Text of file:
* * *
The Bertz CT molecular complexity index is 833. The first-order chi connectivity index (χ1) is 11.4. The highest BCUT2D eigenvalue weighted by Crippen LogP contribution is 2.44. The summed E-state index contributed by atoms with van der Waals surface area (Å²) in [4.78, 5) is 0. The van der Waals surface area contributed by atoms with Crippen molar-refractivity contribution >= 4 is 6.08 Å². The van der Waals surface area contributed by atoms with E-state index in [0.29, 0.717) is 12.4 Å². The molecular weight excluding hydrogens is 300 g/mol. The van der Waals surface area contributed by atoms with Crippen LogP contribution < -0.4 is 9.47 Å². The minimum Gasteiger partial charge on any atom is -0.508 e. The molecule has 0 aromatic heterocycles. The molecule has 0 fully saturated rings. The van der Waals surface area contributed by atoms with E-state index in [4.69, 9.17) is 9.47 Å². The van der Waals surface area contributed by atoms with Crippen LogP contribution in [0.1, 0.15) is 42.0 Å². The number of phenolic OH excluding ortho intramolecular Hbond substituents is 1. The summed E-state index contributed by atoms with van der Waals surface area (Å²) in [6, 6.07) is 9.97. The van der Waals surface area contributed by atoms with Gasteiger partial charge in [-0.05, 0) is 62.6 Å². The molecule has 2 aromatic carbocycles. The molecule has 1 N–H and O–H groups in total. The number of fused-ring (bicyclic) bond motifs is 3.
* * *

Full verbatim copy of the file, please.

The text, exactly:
The Bertz CT molecular complexity index is 833. The first-order chi connectivity index (χ1) is 11.4. The highest BCUT2D eigenvalue weighted by Crippen LogP contribution is 2.44. The summed E-state index contributed by atoms with van der Waals surface area (Å²) in [4.78, 5) is 0. The van der Waals surface area contributed by atoms with Crippen molar-refractivity contribution >= 4 is 6.08 Å². The van der Waals surface area contributed by atoms with E-state index in [0.29, 0.717) is 12.4 Å². The molecular weight excluding hydrogens is 300 g/mol. The van der Waals surface area contributed by atoms with Crippen LogP contribution < -0.4 is 9.47 Å². The minimum Gasteiger partial charge on any atom is -0.508 e. The molecule has 0 aromatic heterocycles. The molecule has 0 fully saturated rings. The van der Waals surface area contributed by atoms with E-state index in [4.69, 9.17) is 9.47 Å². The van der Waals surface area contributed by atoms with Crippen LogP contribution in [0.1, 0.15) is 42.0 Å². The number of phenolic OH excluding ortho intramolecular Hbond substituents is 1. The summed E-state index contributed by atoms with van der Waals surface area (Å²) in [6, 6.07) is 9.97. The van der Waals surface area contributed by atoms with Gasteiger partial charge in [-0.05, 0) is 62.6 Å². The molecule has 2 aromatic carbocycles. The molecule has 1 N–H and O–H groups in total. The number of fused-ring (bicyclic) bond motifs is 3.